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August 02, 2007

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A tragic event. For those not personally involved it is one one the many tragic events that take place continually. A personal loss is not involved, and we cannot really have a sense of the distress of those personally affected. If lax supervision was at fault, those responsible should be held to account.

"Would you have run to the bus?" Yes, if past experience is anything to go by. One very bad day in Africa I rushed into the smoldering remains of a shack to save a woman, out of her mind with grief, who had set it on fire and then fallen back into the ashes on a white hot metal bed frame. She had 3rd degree burns; I was merely singed. At the time I didn't think; I reacted. It was just what needed to be done.

When I heard of the Minneapolis-St. Paul disaster, I flashed back to the Mianus River Bridge collapse in Cos Cob, Connecticut, back in June, 1983. That collapse, on a heavily traveled section of I-95, took place at 1:30 am, resulting in a much smaller death toll than if it had occurred during evening rush hour as in Minneapolis. (Of course, if you're one of the unfortunates who gets killed, the only death toll figure that matters is yours, alas!)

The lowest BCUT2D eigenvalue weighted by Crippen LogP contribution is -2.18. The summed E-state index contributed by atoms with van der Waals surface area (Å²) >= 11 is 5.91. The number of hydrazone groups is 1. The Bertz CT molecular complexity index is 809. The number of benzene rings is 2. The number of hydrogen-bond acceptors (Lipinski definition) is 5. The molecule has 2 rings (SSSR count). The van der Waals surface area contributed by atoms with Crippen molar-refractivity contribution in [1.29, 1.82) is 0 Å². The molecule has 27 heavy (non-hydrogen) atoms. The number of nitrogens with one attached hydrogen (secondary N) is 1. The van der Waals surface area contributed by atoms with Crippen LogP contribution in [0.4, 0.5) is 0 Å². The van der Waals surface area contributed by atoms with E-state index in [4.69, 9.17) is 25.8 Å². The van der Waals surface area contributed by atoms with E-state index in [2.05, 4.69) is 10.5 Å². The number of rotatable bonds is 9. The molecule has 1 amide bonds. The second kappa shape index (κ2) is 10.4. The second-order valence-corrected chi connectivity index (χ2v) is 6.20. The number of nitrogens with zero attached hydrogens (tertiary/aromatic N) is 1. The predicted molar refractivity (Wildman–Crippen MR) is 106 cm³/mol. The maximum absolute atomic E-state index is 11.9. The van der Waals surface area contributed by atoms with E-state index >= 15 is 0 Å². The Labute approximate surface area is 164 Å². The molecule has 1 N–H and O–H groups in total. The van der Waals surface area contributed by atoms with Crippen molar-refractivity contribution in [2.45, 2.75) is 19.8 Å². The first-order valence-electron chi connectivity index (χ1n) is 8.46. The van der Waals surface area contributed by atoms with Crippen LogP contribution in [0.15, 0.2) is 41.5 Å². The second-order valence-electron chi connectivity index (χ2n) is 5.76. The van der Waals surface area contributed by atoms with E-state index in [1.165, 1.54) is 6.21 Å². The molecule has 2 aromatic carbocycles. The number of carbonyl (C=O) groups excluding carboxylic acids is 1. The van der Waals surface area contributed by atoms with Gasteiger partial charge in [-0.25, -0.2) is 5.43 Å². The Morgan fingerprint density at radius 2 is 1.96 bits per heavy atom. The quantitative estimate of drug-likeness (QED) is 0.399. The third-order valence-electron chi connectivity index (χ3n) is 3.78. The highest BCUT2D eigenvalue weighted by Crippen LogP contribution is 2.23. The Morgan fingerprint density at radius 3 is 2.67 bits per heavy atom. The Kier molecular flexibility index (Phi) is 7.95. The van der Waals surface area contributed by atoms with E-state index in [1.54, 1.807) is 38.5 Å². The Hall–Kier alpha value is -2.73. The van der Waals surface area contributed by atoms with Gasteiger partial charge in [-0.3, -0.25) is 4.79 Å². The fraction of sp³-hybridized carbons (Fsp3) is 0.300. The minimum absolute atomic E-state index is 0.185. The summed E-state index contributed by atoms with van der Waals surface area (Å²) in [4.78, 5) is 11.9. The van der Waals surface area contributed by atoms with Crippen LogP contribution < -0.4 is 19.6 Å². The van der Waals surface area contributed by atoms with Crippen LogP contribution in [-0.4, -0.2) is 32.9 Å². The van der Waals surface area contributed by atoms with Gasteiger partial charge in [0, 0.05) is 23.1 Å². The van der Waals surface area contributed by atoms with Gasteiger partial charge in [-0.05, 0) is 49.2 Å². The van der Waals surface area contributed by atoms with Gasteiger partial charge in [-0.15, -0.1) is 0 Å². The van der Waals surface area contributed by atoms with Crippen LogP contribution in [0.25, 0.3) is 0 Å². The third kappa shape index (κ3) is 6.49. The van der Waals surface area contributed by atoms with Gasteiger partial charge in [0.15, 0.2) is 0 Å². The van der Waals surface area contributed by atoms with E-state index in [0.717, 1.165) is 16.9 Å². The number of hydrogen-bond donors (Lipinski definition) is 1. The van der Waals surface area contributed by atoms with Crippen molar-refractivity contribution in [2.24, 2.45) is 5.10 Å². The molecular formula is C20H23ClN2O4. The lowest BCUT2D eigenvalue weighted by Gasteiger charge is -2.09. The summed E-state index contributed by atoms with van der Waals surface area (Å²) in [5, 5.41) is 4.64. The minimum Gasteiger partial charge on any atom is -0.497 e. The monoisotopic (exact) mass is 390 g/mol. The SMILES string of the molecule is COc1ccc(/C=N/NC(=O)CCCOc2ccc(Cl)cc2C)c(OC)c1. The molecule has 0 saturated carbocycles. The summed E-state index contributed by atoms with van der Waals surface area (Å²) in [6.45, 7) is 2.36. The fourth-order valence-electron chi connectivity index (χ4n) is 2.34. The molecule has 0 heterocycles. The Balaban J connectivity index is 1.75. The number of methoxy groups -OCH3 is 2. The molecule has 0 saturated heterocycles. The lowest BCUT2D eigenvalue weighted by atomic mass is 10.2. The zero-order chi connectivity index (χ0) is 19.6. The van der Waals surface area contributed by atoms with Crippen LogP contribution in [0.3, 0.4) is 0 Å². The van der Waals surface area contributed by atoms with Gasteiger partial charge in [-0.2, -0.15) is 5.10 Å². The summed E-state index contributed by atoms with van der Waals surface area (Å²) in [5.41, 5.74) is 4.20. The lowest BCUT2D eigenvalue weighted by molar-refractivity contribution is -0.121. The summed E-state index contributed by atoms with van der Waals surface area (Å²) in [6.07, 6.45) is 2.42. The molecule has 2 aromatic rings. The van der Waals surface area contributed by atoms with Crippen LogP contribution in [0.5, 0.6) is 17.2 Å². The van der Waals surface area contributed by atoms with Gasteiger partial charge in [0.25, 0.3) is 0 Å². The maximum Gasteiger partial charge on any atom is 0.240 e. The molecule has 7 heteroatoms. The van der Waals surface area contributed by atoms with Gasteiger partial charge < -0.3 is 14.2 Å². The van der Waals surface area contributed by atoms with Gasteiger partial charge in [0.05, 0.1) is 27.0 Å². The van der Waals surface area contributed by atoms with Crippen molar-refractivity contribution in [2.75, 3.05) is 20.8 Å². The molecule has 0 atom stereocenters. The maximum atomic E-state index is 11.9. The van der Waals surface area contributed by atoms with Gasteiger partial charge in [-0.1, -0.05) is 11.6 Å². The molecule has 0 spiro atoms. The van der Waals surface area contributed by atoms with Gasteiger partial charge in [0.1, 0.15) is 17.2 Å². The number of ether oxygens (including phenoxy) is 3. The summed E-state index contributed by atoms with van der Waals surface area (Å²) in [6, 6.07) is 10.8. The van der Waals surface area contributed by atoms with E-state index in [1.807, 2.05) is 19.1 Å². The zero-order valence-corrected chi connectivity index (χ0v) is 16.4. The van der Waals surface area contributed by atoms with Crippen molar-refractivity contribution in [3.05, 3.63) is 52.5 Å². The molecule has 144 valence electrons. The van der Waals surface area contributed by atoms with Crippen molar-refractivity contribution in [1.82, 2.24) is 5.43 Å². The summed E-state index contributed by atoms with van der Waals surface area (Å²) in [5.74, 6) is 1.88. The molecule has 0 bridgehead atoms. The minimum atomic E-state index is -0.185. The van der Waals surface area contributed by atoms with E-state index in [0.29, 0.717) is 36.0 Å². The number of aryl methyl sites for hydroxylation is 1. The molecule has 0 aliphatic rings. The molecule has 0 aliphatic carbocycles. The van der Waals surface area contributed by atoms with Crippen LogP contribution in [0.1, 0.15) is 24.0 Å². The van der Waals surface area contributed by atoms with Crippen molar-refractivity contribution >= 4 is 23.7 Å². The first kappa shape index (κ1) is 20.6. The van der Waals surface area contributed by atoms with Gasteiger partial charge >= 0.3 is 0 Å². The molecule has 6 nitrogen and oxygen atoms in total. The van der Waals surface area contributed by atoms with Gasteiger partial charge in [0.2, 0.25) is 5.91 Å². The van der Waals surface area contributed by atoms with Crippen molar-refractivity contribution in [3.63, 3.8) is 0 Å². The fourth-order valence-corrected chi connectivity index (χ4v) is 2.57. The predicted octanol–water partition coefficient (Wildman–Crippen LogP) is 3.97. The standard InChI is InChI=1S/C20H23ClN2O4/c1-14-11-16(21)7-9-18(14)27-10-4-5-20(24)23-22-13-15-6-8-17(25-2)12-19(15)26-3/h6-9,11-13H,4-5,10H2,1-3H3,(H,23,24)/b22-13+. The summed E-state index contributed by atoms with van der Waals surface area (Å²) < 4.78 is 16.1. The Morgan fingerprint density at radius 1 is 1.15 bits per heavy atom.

We moved to Connecticut three years later, and I always felt a chill when driving over that bridge. There are few things more ghastly than bridge collapses when left to roam unfettered in the imagination.

The subject of the bridge's collapse came up this morning as we were driving into D.C. from Fredericksburg, VA over the 14th Street bridge - which spans the Potomac which I love to see from ANY and ALL vantage points. This is, we think we remember, the bridge into which a plane crashed several years ago so we feel safe because it has been inspected and repaired within the recent past. Thoughts then turned to the worst bridge beloved Linda has ever been on (contrarian that I am, I LIKE this bridge) and that's the San Mateo bridge in Northern California which span is incredibly close to the water for incredible amounts of time and which is also the LONGEST bridge on which I've ever driven!

One of my blogging friends is a taxi driver in Mpls-St. Paul and we were all worried about him (his name is Paul) until we heard from him the morning after. He has posted some photographs which he took the next day.

The original San Mateo bridge was built in 1929, and upon completion was the longest bridge in the world. It was subsequently replaced with a modern span in 1967. The total length of the bridge is 7 miles. It is composed of multiple steel girder spans that make up the high rise, measuring 1.9 of the total 7 miles. The other segment is made up of the Trestle portion, accounting for the remaining 5.1 miles. It is currently under extensive seismic retrofitting to withstand a powerful earthquake. The bridge carries about 93,000 cars and other vehicles each day and it spans from Foster City (a city built entirely on LANDFILL) to Hayward, California.

h/t Wikipedia

very sad indeed...

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